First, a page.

In their clear and useful introduction, the editors of the anthology In a Fine Frenzy lay out their criteria for choosing the texts they have included in this collection of poems written in response to William Shakespeare. David Starkey and Paul J. Willis trace the history of such collections, explore the impulses behind them, and explain the reasons they felt that a mainly modern, mainly American anthology could show Shakespeare’s effect on the poets of this place and time.
Once they began collecting submissions, they became interested in the characters that were most often covered: Ophelia, Hamlet, Viola, Miranda, Prospero, Desdemona, Iago, Lear, Cordelia, and Horatio. They ponder reasons these characters appeal to the modern sensibility, including the idea that characters such as Ophelia represent the broadly human predicaments of modern lives, a time of disconnection and disengagement. The editors then discuss the wide variety of other ways in which poets were inspired by the bard. There are those who pay homage to the great poet and those who in some way deflate the text. There are quite a few poems that set their text in the classroom, where most people first encounter Shakespeare. Many also are musing upon the relationship between the texts of the sonnets or plays to their own lives.
Following the introduction, the editors organize the poems in a format loosely based on a play. They begin with a poem as prologue, followed by five separate sections divided by interludes, and end with an epilogue. The five sections are titled “The Sonnets,” “The Comedies,” “The Tragedies (and Histories),” “Hamlet,” and “The Romances.” Within these sections are many surprises; for example, there are tragic poems about the comedies, and there are humorous poems about the tragedies. Some show great reverence for these classics of literature and others are totally irreverent. Two examples of the latter would be “This Is What Happens When You Let Hamlet Play Quarterback” by Jack Conway and “Lear Drives His Rambler Across Laurel Mountain” by Charles Clifton. The collected poems are as diverse in form as recent poetry itself, covering the range from the traditional sonnet and ottava rima to free verse to the prose poem.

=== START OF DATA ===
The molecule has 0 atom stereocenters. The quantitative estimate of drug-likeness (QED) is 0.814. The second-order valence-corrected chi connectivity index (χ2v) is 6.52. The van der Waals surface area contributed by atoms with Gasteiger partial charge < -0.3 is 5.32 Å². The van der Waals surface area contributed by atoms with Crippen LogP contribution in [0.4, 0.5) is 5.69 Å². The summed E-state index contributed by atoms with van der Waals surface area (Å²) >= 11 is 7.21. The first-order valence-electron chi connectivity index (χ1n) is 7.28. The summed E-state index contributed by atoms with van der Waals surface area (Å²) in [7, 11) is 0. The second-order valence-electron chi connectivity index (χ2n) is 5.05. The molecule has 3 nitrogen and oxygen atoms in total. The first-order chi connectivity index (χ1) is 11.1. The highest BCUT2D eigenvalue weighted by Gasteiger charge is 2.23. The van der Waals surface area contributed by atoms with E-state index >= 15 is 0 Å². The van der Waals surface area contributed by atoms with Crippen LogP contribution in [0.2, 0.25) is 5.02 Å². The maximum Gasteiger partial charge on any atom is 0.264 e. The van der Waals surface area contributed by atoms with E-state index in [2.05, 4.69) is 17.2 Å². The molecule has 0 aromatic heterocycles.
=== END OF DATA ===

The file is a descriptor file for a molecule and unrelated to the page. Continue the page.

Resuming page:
In part 1, “The Sonnets,” just over half take the traditional sonnet form. Even of those, two by Leonard Nathan are “Ragged Sonnets.” Perhaps the most interesting is a teacher’s delight titled simply “Shakespearian Sonnet” by R. S. Gwynn. It begins with a note, “With a first line taken from the tv listings.” That first line is “A man is haunted by his father’s ghost,” obviously a description of Hamlet (pr. c. 1600-1601). The poem is presented in the traditional fourteen lines of rhyming iambic pentameter, with each line an equally mundane summary of one of Shakespeare’s great dramas, concluding with the description of Antony and Cleopatra (pr. c. 1606-1607) as “A sexy queen is bitten by a snake.”
The interlude between this section and part 2, “The Comedies,” is one of the surprisingly numerous poems that look at Shakespeare the man, in this case through the mistaken and unenthusiastic eyes of the students of the poet Ron Koertge, appropriately titled “My Students.”
Part 2, “The Comedies,” begins with songs that Michael B. Stillman wrote to complete the seasons for Love’s Labour’s Lost (pr. c. 1594-1595, rev. 1597), then continues with poems written from the points of view of various characters, including Bottom from A Midsummer Night’s Dream (pr. c. 1595-1596), Shylock and Portia from The Merchant of Venice (pr. c. 1596-1597), and the duke from As You Like It (pr. c. 1599-1600). One of the most striking contributions is Mary Makofske’s “Viola, to Olivia,” which concludes with the insightful comment “Sister, it was not in spite of/ my soft cheek you loved me,” emphasizing the homoerotic undertones of that comedy. J. D. Smith rewrites the “Seven Ages of Man” in a...
(The entire section is 1670 words.)